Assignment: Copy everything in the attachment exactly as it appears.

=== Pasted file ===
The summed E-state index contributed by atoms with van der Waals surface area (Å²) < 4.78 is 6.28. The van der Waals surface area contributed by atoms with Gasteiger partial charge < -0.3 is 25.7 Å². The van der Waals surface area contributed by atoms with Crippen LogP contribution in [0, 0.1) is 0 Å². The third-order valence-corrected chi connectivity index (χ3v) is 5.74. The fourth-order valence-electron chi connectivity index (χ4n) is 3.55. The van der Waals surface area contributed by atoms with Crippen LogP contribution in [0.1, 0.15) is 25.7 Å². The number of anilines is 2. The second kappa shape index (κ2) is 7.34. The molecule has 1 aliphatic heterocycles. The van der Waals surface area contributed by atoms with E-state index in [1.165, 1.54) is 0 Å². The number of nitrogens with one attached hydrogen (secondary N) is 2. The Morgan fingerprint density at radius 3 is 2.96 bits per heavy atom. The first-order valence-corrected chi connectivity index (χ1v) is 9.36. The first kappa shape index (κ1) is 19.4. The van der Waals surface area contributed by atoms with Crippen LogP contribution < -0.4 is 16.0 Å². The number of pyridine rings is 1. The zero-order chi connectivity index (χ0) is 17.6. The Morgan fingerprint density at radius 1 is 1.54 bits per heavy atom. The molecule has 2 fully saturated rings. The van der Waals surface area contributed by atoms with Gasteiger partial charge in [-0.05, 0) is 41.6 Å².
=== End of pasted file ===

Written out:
The summed E-state index contributed by atoms with van der Waals surface area (Å²) < 4.78 is 6.28. The van der Waals surface area contributed by atoms with Gasteiger partial charge < -0.3 is 25.7 Å². The van der Waals surface area contributed by atoms with Crippen LogP contribution in [0, 0.1) is 0 Å². The third-order valence-corrected chi connectivity index (χ3v) is 5.74. The fourth-order valence-electron chi connectivity index (χ4n) is 3.55. The van der Waals surface area contributed by atoms with Crippen LogP contribution in [0.1, 0.15) is 25.7 Å². The number of anilines is 2. The second kappa shape index (κ2) is 7.34. The molecule has 1 aliphatic heterocycles. The van der Waals surface area contributed by atoms with E-state index in [1.165, 1.54) is 0 Å². The number of nitrogens with one attached hydrogen (secondary N) is 2. The Morgan fingerprint density at radius 3 is 2.96 bits per heavy atom. The first-order valence-corrected chi connectivity index (χ1v) is 9.36. The first kappa shape index (κ1) is 19.4. The van der Waals surface area contributed by atoms with Crippen LogP contribution < -0.4 is 16.0 Å². The number of pyridine rings is 1. The zero-order chi connectivity index (χ0) is 17.6. The Morgan fingerprint density at radius 1 is 1.54 bits per heavy atom. The molecule has 2 fully saturated rings. The van der Waals surface area contributed by atoms with Gasteiger partial charge in [-0.05, 0) is 41.6 Å².